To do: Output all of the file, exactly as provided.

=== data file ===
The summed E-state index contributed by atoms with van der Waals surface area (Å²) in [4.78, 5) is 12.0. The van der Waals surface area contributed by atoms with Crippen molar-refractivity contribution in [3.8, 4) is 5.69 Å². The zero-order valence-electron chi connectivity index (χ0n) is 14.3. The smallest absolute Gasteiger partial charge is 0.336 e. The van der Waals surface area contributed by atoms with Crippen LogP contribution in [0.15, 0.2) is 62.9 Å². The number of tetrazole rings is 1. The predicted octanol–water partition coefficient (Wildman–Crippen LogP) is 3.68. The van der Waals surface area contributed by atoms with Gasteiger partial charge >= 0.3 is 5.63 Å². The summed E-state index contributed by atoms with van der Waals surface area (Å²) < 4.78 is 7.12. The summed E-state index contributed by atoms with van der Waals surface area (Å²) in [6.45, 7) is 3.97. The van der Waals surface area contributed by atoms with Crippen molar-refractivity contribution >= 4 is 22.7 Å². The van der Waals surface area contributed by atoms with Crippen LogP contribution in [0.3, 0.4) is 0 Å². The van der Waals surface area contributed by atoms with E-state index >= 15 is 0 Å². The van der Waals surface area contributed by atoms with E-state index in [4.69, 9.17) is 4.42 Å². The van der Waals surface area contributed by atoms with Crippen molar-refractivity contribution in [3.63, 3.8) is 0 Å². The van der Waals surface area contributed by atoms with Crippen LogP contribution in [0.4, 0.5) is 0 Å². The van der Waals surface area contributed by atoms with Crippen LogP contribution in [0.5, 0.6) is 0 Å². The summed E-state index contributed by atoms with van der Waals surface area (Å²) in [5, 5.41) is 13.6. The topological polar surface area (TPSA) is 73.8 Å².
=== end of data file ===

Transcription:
The summed E-state index contributed by atoms with van der Waals surface area (Å²) in [4.78, 5) is 12.0. The van der Waals surface area contributed by atoms with Crippen molar-refractivity contribution in [3.8, 4) is 5.69 Å². The zero-order valence-electron chi connectivity index (χ0n) is 14.3. The smallest absolute Gasteiger partial charge is 0.336 e. The van der Waals surface area contributed by atoms with Crippen LogP contribution in [0.15, 0.2) is 62.9 Å². The number of tetrazole rings is 1. The predicted octanol–water partition coefficient (Wildman–Crippen LogP) is 3.68. The van der Waals surface area contributed by atoms with Gasteiger partial charge >= 0.3 is 5.63 Å². The summed E-state index contributed by atoms with van der Waals surface area (Å²) < 4.78 is 7.12. The summed E-state index contributed by atoms with van der Waals surface area (Å²) in [6.45, 7) is 3.97. The van der Waals surface area contributed by atoms with Crippen molar-refractivity contribution >= 4 is 22.7 Å². The van der Waals surface area contributed by atoms with Crippen LogP contribution in [0.3, 0.4) is 0 Å². The van der Waals surface area contributed by atoms with E-state index >= 15 is 0 Å². The van der Waals surface area contributed by atoms with E-state index in [4.69, 9.17) is 4.42 Å². The van der Waals surface area contributed by atoms with Crippen molar-refractivity contribution in [3.63, 3.8) is 0 Å². The van der Waals surface area contributed by atoms with Crippen LogP contribution in [0.4, 0.5) is 0 Å². The van der Waals surface area contributed by atoms with Crippen LogP contribution in [0.5, 0.6) is 0 Å². The summed E-state index contributed by atoms with van der Waals surface area (Å²) in [5, 5.41) is 13.6. The topological polar surface area (TPSA) is 73.8 Å².